Terry London has always had a great passion for music, especially jazz, and has amassed a collection of over 7,000 CDs covering the history of this uniquely American art form. Even in his teenage years, Terry developed a passion for auditioning different systems and components to see if they could come anywhere close to the sound of live music, and has for the last forty years had great fun and pleasure chasing this illusion in his two-channel home system.
Terry is a practitioner of Rational Emotive Behavior Therapy by day, and runs the Chicago Institute for REBT. He has also authored nine books on this of type psychotherapy and education.
For many serious music lovers and individuals who love the sound of low-powered SET amplifiers, the holy grail of speakers revolves around using a full-range single-driver design. Owners of these types of speakers experience the beautiful sonic virtues of total transparency, allowing every little detail of the music to be heard, as well as the natural rendering of tones and timbres, the purity and speed often found only in horn-loaded designs, and a seamlessness to the music because there is no crossover. All the frequencies of the music are presented in a perfect tapestry mimicking the sound of live music. People who use SET amplifiers are also enamored with single-driver designs because these speakers often have 90-dB or higher sensitivity with no wicked impedance curves and can be driven to very high volume levels by less than 10 watts.
But for all the superlatives you can give to a certain speaker design, there are also shortcomings or disadvantages. The major flaws of a single, full-range driver design are the rolled-off highs and the lack of power in the lower midrange and upper bass, along with no significant deep bass. In spite of heroic efforts (whizzer cones, giant enclosures with all types of transmission-line configurations), virtually all of these designs still struggle with these sonic deficiencies.
Last year, when I reviewed Bache Audio's excellent-performing Metro-001 speaker, the creative owner/designer of the company, Gregory Belman, was very excited about his attempt to build on all the strengths of a single-driver design while eliminating the shortcomings that other designers had struggled with historically. For the past four months in my home, I've auditioned Belman's newest reference speaker, the 002AB, which retails for $14,900/pair. I've used the 002AB speakers in two different systems in my home, and they've been driven by a 10-watt SET design (the First Watt SIT 2) and a powerful 250-watt single-chassis amplifier (the Pass Labs X250.8).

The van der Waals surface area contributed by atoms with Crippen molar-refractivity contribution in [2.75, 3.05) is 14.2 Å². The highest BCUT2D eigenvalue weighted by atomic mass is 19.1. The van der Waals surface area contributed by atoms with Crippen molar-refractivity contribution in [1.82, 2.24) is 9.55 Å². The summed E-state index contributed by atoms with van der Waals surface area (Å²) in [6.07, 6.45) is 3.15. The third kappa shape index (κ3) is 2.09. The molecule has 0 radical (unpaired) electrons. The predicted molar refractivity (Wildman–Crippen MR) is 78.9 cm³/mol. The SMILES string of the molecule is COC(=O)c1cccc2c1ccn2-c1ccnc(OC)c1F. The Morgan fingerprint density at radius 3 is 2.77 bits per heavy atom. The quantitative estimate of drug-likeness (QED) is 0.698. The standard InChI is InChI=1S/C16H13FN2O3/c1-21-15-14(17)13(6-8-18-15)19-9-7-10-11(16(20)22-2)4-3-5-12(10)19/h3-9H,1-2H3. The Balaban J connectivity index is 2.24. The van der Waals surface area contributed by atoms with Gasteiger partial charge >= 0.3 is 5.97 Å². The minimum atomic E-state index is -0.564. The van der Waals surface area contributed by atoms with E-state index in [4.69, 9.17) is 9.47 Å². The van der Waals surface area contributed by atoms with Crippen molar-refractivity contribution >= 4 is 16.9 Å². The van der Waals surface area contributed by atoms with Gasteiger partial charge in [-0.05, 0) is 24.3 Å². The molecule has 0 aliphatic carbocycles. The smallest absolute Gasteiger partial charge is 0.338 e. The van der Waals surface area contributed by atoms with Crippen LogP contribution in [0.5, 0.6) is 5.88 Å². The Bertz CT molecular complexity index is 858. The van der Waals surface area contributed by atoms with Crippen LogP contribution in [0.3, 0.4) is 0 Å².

The 002AB is a four-way speaker. Its full-range driver is an eight-inch, heavily modified Tang Band paper cone transducer. The speaker adds a Fostex FT96 EX-2 super tweeter, which is very expensive and rarely used in American-built speakers, as well as an eight-inch mid-bass driver that has a composite cone phase plug design. Finally, there's a lower-bass/subwoofer driver: a 10-inch Vifa neodymium magnet transducer. The design allows the main driver to cover over 85 percent of the frequency range (the critical midrange has no crossover point at all) and is augmented by the super tweeter on the top end.
My review samples were clad in a beautiful high-gloss Zebrawood. They are raised from the floor a couple of inches on four aluminum poles and are attached to a heavy black-lacquer base plate with footers on the bottom. Each speaker weighs 93 pounds and measures 43.3 inches high by 11 inches wide by 12 inches deep. The top and sides of the 002AB slope toward the back to break up internal waves that could lead to distortion. Its frequency range is 22 Hz to 40 kHz, with a sensitivity of 95 dB and impedance of eight ohms (minimum 6.4 ohms).
The 002AB has two internal amplifiers, one of which drives the mid-bass driver and cannot be adjusted. Belman explained how the level was calibrated by extensive experimentation until it perfectly blended with the full-range driver and provided the power foundation to the music in this frequency region. Often, listeners say that single, full-range driver speakers sound thin. In this very important frequency range, the driver cannot move enough air to give the music its proper fullness and dynamics. By using a self-powered mid-bass coupler driver, this shortcoming is completely eliminated.
The second amplifier powers the subwoofer, and two controls are available on the back of the speaker. One dial controls the crossover point, while the other dial controls the volume of the lower bass/subwoofer driver. Next to the dial controls is the on/off switch for the amplifiers, an LED to indicate that the amplifiers are on, and finally the IEC input. The amplifiers automatically shut off after 10 minutes if they don't receive a signal. Right below these controls, you'll find a pair of high-quality, 18mm gold-plated, copper speaker connections. Above that is a large port to vent the drivers.